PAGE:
Democrats charged, and some White House aides ackowledged yesterday, that President Reagan created some "misleading impressions" in answers he gave to questions about the economy at his news conference Wednesday night.
Inaccurate statements at such conferences have dogged the president. Aides were largely satisfied with his performance Wednesday, which they felt generally avoided accuracy problems, and reported that more than 80 percent of the 412 persons who had called the White House by late yesterday morning had responded positively.
But evidence Reagan cited to counter the growing feeling that his budget cuts are hurting the poor caused Democrats to rush to their calculators and budget books and produce statements of rebuttal.
House Speaker Thomas P. (Tip) O'Neill Jr. (D-Mass.), saying Reagan's defense of his program was "not only misleading but in several cases, completely inaccurate," pounced on the president's declaration that "we haven't touched Social Security."
O'Neill said, and administration aides acknowledged, that Reagan has acted to eliminate Social Security benefits for students who are children of deceased or disabled workers, to abolish aid for burial expenses and to end the minimum benefit for persons not on the rolls.
Other statements described by O'Neill and other Democrats in Congress as "misleading" included:
* Reagan's assertion that he has submitted a budget that would increase overall government spending for fiscal 1983 by $32 billion despite what he described as the "fairy tale, the myth" that his program would cause the poor and disadvantaged to be big losers under his economic program.
Critics noted, and Office of Management and Budget spokesman Edwin Dale acknowledged, that all of that proposed increase would finance Reagan's planned military buildup and that another $12.6 billion rise in federal spending is estimated for next year to make payments on the national debt. These increases are planned as Reagan is proposing cuts in a wide array of programs.
* Reagan's claim that he was not cutting a nutrition program for pregnant women, infants and small children but merging it with a health program and giving it "much greater money than it has ever had before."
Dale acknowledged that under Reagan's pending budget, total funds allocated for the merged programs would be reduced by more than $200 million next year.
* Reagan's boast that "we have in some of the hardest hit states extended the unemployment insurance" for jobless workers. In fact, budget cuts enacted last year changed eligibility formulas to reduce the number of persons receiving extended benefits.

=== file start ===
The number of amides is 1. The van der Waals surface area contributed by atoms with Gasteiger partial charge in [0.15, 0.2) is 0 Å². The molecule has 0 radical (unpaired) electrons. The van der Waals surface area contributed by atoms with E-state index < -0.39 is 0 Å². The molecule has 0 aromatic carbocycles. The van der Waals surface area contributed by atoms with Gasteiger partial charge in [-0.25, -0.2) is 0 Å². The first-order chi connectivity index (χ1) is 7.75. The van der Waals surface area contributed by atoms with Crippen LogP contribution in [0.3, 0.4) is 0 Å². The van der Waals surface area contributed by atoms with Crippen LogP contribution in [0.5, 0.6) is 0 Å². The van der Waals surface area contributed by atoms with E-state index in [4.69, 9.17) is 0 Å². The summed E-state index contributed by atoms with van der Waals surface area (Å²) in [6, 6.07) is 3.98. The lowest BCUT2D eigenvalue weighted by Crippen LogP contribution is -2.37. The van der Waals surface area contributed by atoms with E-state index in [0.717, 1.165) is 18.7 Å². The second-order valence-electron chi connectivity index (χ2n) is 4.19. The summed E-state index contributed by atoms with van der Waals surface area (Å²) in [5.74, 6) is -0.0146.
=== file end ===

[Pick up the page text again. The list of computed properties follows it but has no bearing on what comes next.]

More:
The Labor Department estimated last fall after the changes were enacted that 1.5 million unemployed workers would lose extended benefits, but Dale said those estimates have changed since the recession. Dale acknowledged that a "quirk" in the new law caused workers in Michigan, perhaps the hardest-hit state, to lose extended benefits for a few months recently.
* Reagan's statement that his budget would allocate $2.6 billion for government-insured student loans while the last budget of the Carter administration provided only $1.4 billion.
Dale acknowledged that the increased funds will largely cover subsidies of rising interest costs and that about 200,000 fewer students would receive loans if Reagan's proposal is accepted by Congress. The decline, Dale said, would be achieved by applying a tougher standard of eligibility for the loans.
* Reagan's assertion that "more money" would be spent for vaccination programs. Dale acknowledged that funds would remain "flat" while the cost of vaccine is rising but said this would be enough to take care of all children who needed vaccinations. Congressional critics sharply disagreed.
Robert Greenstein, administrator of the Agriculture Department's Food and Nutrition Service during the Carter administration, took sharp issue with impressions that may have been left by Reagan's statement that 57 percent of food stores investigated were "selling items for food stamps that are banned."
Greenstein, who prepared a lengthy rebuttal to many of Reagan's other remarks and disseminated it to O'Neill and the press, said Reagan's remarks about food stamps may have caused the public to believe that more than half of the nation's stores are abusing the food stamp program.
He said, and current Agriculture aides confirmed, that only about 2 percent of stores redeeming food stamps are investigated and then only because of anonymous tips or because government computers indicate an unusual increase in volume of redemptions.